Getting to School

So I have mentioned that the communities that our girls live in are very far from towns with schools. That is why we have a dormitory for them to stay in during the week – so that they can actually reach a high school. What better way to understand our population, than to actually visit them there, and make the trek myself? Great idea – I can thank Alex (our founder, and inspiration behind the Sacred Valley Project) for taking us for a “hike” into the mountains one weekend to meet with several of our families. It was an experience that changed my perspective on who are girls are, how they live, and what we are doing here.

How difficult could it be to get to school?  I mean, really? I have listened to my in-laws’ stories of how hard it was for them to get to school – walking to school 5 miles, uphill both ways, in the snow…. which made my own high school journey seem like a piece of cake: walk 2 blocks to the bus stop – take the B58 bus for about 15 or 20 minutes, then take the “EE” or “GG” subway line  to Continental Ave. where I switched to the “E” or “F” subway to the end of the line. 45 minutes total. Not bad. My kids, growing up in the suburbs, think that my trip was kind of insane. Let’s face it, they’re spoiled. But neither they nor I could ever have imagined how difficult getting to school could be. Let’s face it. I’m spoiled.

We started out for the first village of Socma. Socma is probably the easiest village to get to – as twice a week, there is transportation that goes there. Luckily, one of those days is Friday afternoon, so the girls from that community can get transportation home for the weekend. Unfortunately, it is not available on Sunday evenings, when the girls return to the dorm – so they have to walk the entire way. Two of our girls live in this community. To start with, we walked to the mercado (market), where we took a combi. A combi is a Toyota passenger van, that in the U.S. would normally hold 8 to 11 passengers. These vans have been re-fitted however, and it is most common to have about 25 passengers crammed in like sardines – some in seats, some standing over the people in seats.  Oh, and of course, you have all of your “stuff” on top. I am used to taking a combi to our next town, Urubamba, as that is where I take language classes once in awhile. Once you are stuffed inside, you try to hold your breath if you are not lucky to be sitting next to a precious window, because let’s face it – it’s pretty ripe in there!

What else can you fit in here?

A 15 minute combi ride to Pachar, where we sat, kind of in the middle of nowhere…. waiting. I wasn’t sure for what, but I have learned that in Perú, don’t ask questions – as you probably won’t understand the answer anyway, and you will just become more frustrated. Watch and observe – that’s the name of the game. It soon became apparent that our next mode of transport was a truck. Really? This is it? Where were we going to fit – it was brimming to the seems already.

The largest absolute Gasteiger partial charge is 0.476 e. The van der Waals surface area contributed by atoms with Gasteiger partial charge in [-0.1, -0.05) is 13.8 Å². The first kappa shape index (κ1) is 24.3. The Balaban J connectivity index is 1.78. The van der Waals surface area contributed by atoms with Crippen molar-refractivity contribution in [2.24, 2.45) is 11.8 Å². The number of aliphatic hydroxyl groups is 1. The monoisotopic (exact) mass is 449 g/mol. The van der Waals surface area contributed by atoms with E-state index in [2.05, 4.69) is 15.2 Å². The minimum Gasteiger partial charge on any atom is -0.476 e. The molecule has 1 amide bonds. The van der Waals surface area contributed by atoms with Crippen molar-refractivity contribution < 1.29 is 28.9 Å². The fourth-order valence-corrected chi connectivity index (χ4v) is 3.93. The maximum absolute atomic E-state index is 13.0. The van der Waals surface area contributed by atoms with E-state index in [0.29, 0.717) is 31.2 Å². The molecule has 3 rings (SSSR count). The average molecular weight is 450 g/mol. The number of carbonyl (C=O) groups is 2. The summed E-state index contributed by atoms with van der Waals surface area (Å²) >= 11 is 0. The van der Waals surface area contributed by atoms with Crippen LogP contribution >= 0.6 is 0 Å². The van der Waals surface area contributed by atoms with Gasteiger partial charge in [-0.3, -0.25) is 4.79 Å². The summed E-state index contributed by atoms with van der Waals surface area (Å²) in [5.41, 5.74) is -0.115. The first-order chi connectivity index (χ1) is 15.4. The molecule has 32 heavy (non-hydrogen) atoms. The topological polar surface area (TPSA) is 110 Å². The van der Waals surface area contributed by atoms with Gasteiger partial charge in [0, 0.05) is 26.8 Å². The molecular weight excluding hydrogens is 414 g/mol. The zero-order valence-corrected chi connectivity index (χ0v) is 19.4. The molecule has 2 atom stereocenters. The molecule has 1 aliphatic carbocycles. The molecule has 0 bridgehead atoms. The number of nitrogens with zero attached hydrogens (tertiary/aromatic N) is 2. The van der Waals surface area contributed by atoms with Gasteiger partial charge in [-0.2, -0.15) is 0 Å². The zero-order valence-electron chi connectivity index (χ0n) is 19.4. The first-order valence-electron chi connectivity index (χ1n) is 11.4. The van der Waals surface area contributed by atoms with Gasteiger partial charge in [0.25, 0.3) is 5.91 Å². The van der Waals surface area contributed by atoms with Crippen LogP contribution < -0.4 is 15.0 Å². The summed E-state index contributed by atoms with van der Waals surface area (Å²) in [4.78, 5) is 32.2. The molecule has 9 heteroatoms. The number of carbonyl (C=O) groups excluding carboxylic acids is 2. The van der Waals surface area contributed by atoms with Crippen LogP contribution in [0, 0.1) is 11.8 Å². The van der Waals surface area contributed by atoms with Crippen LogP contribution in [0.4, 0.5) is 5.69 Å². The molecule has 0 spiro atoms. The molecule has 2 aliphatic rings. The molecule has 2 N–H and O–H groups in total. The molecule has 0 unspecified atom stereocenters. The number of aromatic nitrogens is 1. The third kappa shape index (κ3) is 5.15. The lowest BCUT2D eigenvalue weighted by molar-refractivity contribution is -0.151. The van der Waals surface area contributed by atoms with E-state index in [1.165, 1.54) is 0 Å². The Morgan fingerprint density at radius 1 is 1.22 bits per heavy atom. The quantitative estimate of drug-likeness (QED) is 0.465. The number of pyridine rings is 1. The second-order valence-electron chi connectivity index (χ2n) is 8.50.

Truck to Socma

The truck experience was something I could not have imagined at all. It was a far cry from my Toyota Highlander with it’s plush leather seats, adjustable lumbar, coffee cup holder and sunroof that I practically live in, and have used to shuttle my kids back and forth to school . Well, I guess the truck did have a sunroof of sorts….but there were definitely no coffee cup holders.  We climbed into the truck, along with 80 other people. Yes, 80during the 45 minute ride I counted them. Most were women and children and babies. Piling into the TruckFor most of the ride, I stood on one foot – as there was absolutely no place to put my second foot. I was standing on top of a 50 lb. sack of rice. Crammed in like sardines, my body was juxtaposed so that my foot was at least 4 feet in front of where my head was. I was holding on to a little girl who must have been about 5 or 6 years old  named Marylin. Actually, I had my arm around her waist, and was holding her up so that she would not be completely crushed by the crowd of people as we made our way up into the mountains on a rocky, hairpin turn road. Old women on their way home from market were crowded next to nursing mothers, next to children trying to catch a ride home from school, all on top of huge sacks of supplies from town.

Don't Step on Anyone!

Don’t Step on Anyone!

The amazing thing to me was that everyone was in a great mood. “Why?” you may ask. Not only do they not have cushy seats, but they can’t even rest their Starbucks comfortably in this vehicle. Well, the answer should be pretty obvious by now – they actually had caught the truck, which meant they would not have to hike about 2 hours up into the mountains. Sweet. The ride lasted about 45 minutes, and we jostled against each other the entire way,  holding each other up, trying not to fall underneath the huge pile of human mass. When we finally arrived in Socma, I felt much closer to my new Peruvian amigos…. their joy had rubbed off on me, and my eyes were beginning to open. Be grateful for what you have. Take joy in each thing that comes your way – look for the good in everything. We are truly fortunate.

Look at Those Smiling Faces!

Speaking of being fortunate, every day I am grateful for all that I have – and today I am grateful that you are even reading this, and learning about us!

Next up………. the communities.

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